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Where newspapers thrive
Los Angeles Times takes a look at small-town newspapers
9 reasons to switch from Drupal to WordPress
Here’s an aphorism for journalists embarking on Web projects: The CMS is the message.
- Poynter Institute
Will BostonGlobe.com give papers a blueprint to avoid Apple’s 30% cut?
Getting online readers to pay for news is a challenge, but the new BostonGlobe.com offers hope for newspapers who want to create an app-like experience but control their own distribution.
- Nieman Journalism Lab
The Electronic Nails in the Post Office’s Coffin
Startups such as Zumbox, Manilla, and Doxo add to the USPS’s woes by digitizing bills and statements
- Bloomberg Businessweek
Judge gives city pension fund discretion on what information to release
In the first legal test of a controversial new law, a state district judge in Austin has ruled that the City of Fort Worth Employees' Retirement Fund has sole discretion to determine what information it will release to the public regarding those drawing a public pension.The cut-and-dried ruling by Travis County District Judge Scott H. Jenkins overturned an attorney general's opinion.
- Fort Worth Star-Telegram
Twitter Finally Discloses How Many Active Users It Has: 100M
Twitter has 100 million active monthly users, and 400 million monthly visitors to its Web site, said CEO Dick Costolo, in a press conversation at Twitter’s San Francisco headquarters he called his “state of the union” on Thursday morning.
- AllThingsD.com
Huffington Post publishes its first e-book, with plans for more
The Huffington Post breaks into the e-book business today with “A People’s History of the Great Recession,” based on reporter Arthur Delaney’s blogging about economic hardship. With this, HuffPost joins a surge of news organizations that are tapping into their staff expertise and troves of published material for relatively quick and inexpensive e-books.
- Poynter Institute
Who Needs Newspapers?
A report of the status of newspapers in the U.S.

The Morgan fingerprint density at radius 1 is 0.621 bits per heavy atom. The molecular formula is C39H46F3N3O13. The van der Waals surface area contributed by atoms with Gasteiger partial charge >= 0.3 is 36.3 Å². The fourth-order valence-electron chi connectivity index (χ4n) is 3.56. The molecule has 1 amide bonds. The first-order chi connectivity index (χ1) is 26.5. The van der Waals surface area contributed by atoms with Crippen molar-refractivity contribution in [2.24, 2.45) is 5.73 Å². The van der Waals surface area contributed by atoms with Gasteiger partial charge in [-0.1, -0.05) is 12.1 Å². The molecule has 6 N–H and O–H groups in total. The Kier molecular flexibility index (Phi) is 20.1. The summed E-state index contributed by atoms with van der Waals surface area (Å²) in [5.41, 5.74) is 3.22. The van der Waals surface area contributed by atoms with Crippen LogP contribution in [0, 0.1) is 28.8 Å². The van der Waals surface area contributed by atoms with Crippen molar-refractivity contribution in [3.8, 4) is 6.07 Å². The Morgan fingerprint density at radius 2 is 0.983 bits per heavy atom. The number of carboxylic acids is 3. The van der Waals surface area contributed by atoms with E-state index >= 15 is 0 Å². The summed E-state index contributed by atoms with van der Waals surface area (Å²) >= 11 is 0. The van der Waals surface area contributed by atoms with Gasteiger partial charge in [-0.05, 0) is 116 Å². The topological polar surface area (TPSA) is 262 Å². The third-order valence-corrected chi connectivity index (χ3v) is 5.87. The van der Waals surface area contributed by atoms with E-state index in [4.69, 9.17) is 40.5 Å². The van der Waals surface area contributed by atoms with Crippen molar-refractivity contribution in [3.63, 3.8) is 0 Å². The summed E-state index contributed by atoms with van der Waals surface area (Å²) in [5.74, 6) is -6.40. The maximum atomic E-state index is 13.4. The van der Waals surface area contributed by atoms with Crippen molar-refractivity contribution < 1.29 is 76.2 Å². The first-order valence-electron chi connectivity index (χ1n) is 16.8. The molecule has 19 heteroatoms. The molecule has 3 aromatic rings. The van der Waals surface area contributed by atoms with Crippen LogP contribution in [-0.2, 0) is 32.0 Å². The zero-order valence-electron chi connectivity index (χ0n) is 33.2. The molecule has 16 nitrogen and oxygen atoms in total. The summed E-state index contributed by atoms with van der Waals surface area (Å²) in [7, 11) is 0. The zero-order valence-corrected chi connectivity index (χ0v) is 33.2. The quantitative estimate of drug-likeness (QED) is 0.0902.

The Online Ad Industry Is Now Officially Regulating Itself
Today is the day that online advertisers formally implement a code of conduct. The industry hopes it will persuade Congress to leave them alone—and convince internet users there is nothing inherently creepy about their business. Will it work?
Postal Service Is Nearing Default as Losses Mount
New York Times summarizes Postal Service's woes.
Rick Perry story boosts Texas journalism
Rick Perry’s entrance into the presidential race has done wonders for Texas journalism. For the first time ever, a Times journalist collaborated with a journalist from the Texas Tribune, the two-year-old nonprofit journalism outfit led by former Texas Monthly editor Evan Smith, in a nationally distributed story.
What Postal Service can’t win from labor unions it hopes to get from Congress
If it is successful, it would set a new stage in labor relations that would send shivers through labor organizations far removed from the post office.
Who Loves E-Readers? Your Mom
Yet again, research suggests that women love e-readers and men prefer tablets. A new study from Nielsen finds that 61 percent of e-reader owners are now female, compared to 46 percent in the third quarter of 2010. And, the company says, 30 percent of e-reader owners are over the age of 55.
- paidContent.org
Why Gannett is first to try the new, three-around compact newspaper format
It was three years in the making, but an innovative press configuration that produces a compact, sectioned paper finally got its first customer this week.
- Poynter Institute
Newspaper industry growing in India
Analyst: Patch costs AOL about $150,000 per site, $160 million a year
The Wall Street Journal:
AOL is spending heavily on content, the Journal reports, with its second-quarter results showing that its “cost of revenue increased 20% from a year earlier to $403.4 million.” Included in that cost is hiring for the network of Patch sites.
- Poynter Institute
Postal Service proposes cutting 120,000 jobs, pulling out of health-care plan
The financially strapped U.S. Postal Service is proposing to cut its workforce by 20 percent and to withdraw from the federal health and retirement plans because it believes it could provide benefits at a lower cost.
- The Washington Post
Americans and Their Cell Phones
Mobile phones have become a near-ubiquitous tool for information seeking and communicating--83% of American adults own some kind of cell phone--and these devices have an impact on many aspects of their owners’ daily lives.
- Pew Internet
Small bookstores thrive amid change
Technology that has dramatically changed the way consumers buy, read and keep books has had an unexpected consequence.
The rise of online bookstores and digital-reading devices such as Kindles and iPads is indirectly fostering a resurgence of independent bookstores.
- The Arizona Republic
Newsroom leaders resigned yet determined, ASNE-API survey shows
"Editors around the country are frustrated by financial pressures, mandates beyond their control and constantly shifting goals. But they are determined to weather the storm, do good journalism and come out stronger on the other side, according to the results of a joint research survey released today by the American Press Institute and the American Society of News Editors."
- American Press Institute
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